“It will be tough, we know each other very well,” said Nadal, when asked about facing Thiem. “He’s a great character and a tough competitor. I will need to play at my best, but I feel I am moving in the right direction. I played well against Pablo two days ago and again tonight against one of the best tennis players in the world. I hope to keep going.”
The top seed made a rapid start in the opening match of the evening session, breaking Kyrgios en route to a 4-1 lead. Nadal covered the baseline well, with Kyrgios failing in his attempts to shorten points as the errors mounted. The Spaniard began to dictate rallies with his forehand as the set progressed and held serve to love after 36 minutes to move into a one-set lead.
After saving three break points in the opening game of the second set, Kyrgios raised his level. The Aussie took advantage of forehand errors to earn his first break point of the match, which he converted with a forehand passing shot that clipped the baseline. From that point, Kyrgios won 12 of 15 service points to level the match.
In the tie-break, Nadal charged the net behind forehand approaches to open a 4/1 gap. Despite forehand errors and a nervous double fault on his first set point, Nadal once again moved forward and clinched the set as Kyrgios struck a forehand into the net.
Kyrgios increased his aggression in the early stages of the fourth set, but failed to find the target. The Aussie handed Nadal a love service break at 1-1 with forehand errors and a double fault. Nadal continued to impress on serve with back-to-back love service holds, before Kyrgios stepped in and dictated rallies with his forehand to force his way to a tie-break.
After great court coverage, Nadal claimed the crucial mini-break as Kyrgios failed to clear the net with an attempted drop shot. The Spaniard closed the fourth-round encounter on his first match point, forcing Kyrgios into an error with a series of driven backhands.
â€œI played a bad game, that's true,â€� said Nadal. â€œI was playing great with my serve, winning all the games with very positive feelings. At 5-4, I got a little bit more nervous at that momentâ€¦ I can lose, I can win, but I cannot play with more nerves than what I should.
â€œI did it already once, and I [did not] want to repeat thatâ€¦ At 6-5, I played a great game with my serve. In the tie-break, I think I was serving well. I think I played a solid tie-break.â€�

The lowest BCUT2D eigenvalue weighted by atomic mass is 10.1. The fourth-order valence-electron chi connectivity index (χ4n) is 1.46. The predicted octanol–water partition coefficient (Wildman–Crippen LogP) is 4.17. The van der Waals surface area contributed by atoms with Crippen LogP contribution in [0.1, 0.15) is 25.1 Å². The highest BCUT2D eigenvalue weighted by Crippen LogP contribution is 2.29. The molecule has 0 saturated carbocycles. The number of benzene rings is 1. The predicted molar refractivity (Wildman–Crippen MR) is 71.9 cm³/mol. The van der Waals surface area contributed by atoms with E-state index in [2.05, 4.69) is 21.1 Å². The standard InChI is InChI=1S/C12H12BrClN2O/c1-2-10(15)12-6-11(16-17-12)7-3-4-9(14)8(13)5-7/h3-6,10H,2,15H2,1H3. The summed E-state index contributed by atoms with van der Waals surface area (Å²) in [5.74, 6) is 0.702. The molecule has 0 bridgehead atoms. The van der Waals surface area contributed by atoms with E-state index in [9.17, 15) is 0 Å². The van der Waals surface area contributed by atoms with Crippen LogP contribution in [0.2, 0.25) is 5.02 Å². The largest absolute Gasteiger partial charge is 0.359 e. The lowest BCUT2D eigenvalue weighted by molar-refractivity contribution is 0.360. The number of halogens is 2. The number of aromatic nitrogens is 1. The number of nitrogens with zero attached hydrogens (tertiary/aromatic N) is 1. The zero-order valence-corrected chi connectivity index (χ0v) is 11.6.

Kyrgios was aiming to reach his second Australian Open quarter-final and equal his best Grand Slam result. The Aussie defeated Lorenzo Sonego and Gilles Simon in his opening two matches, before an epic final-set tie-break victory against Karen Khachanov to reach the Round of 16.
â€œWhen he wants to play tennis, when he's focused on what he's doing, I think he's a very important player for our sport because he has a big talent,â€� said Nadal.
â€œHe's one of these players that can be very, very interesting for the crowdâ€¦ I saw him playing during the whole tournament almost every match, and he has been great, with a very positive attitudeâ€¦ His talent is to be one of the best of the world, without a doubt, with good chances to fight for every tournament.â€�
Statistics can sometimes can be deceiving. Although Novak Djokovic leads Milos Raonic 9-0 in their ATP Head2Head series, he hardly feels that a win is a foregone conclusion when they face off. The second-seeded Serbian is ready for a big-hitting showdown against the No. 32 seed from Canada when they meet in quarter-final action at the Australian Open on Tuesday.
”He's one of the tallest and strongest guys physically on the Tour. He has one of the biggest serves. I've got to be ready for missiles coming from his side of the net," Djokovic said. "I played him here and remember it well... One of the key elements will be how well I'm returning and how confident I am on my service games.
"I'm glad to see him healthy and playing at a really good level again. He's a great guy. I've known him for many years and he's a good friend. We speak the same language. It's nice to see him in the quarters.”
Djokovic has been in vintage form so far in Melbourne and won the past 10 sets he’s played. But while the No. 2 player in the FedEx ATP Rankings has been rock solid from the baseline, he’s been turning heads with a beefed-up serve that was implemented during the off-season. Djokovic has only lost serve twice in four rounds and won more than 90 per cent of his first-serve points in his second and third-round victories.
Imposing himself in return games will be a much harder task against Raonic’s serve. The Canadian hasn’t been broken in 12 sets and leads the tournament in both aces (82) and first-serve points won (87%). But Djokovic's dominance over Raonic, including a quarter-final win five years ago at this event, will likely allow him to feel confident in swinging freely on returns.
“It's a huge advantage when you hit serves from that height. You can hit any angle, anything you really want. That puts a lot of pressure on your opponent,” Djokovic said. “But, of course, that also has some disadvantages in terms of movement.”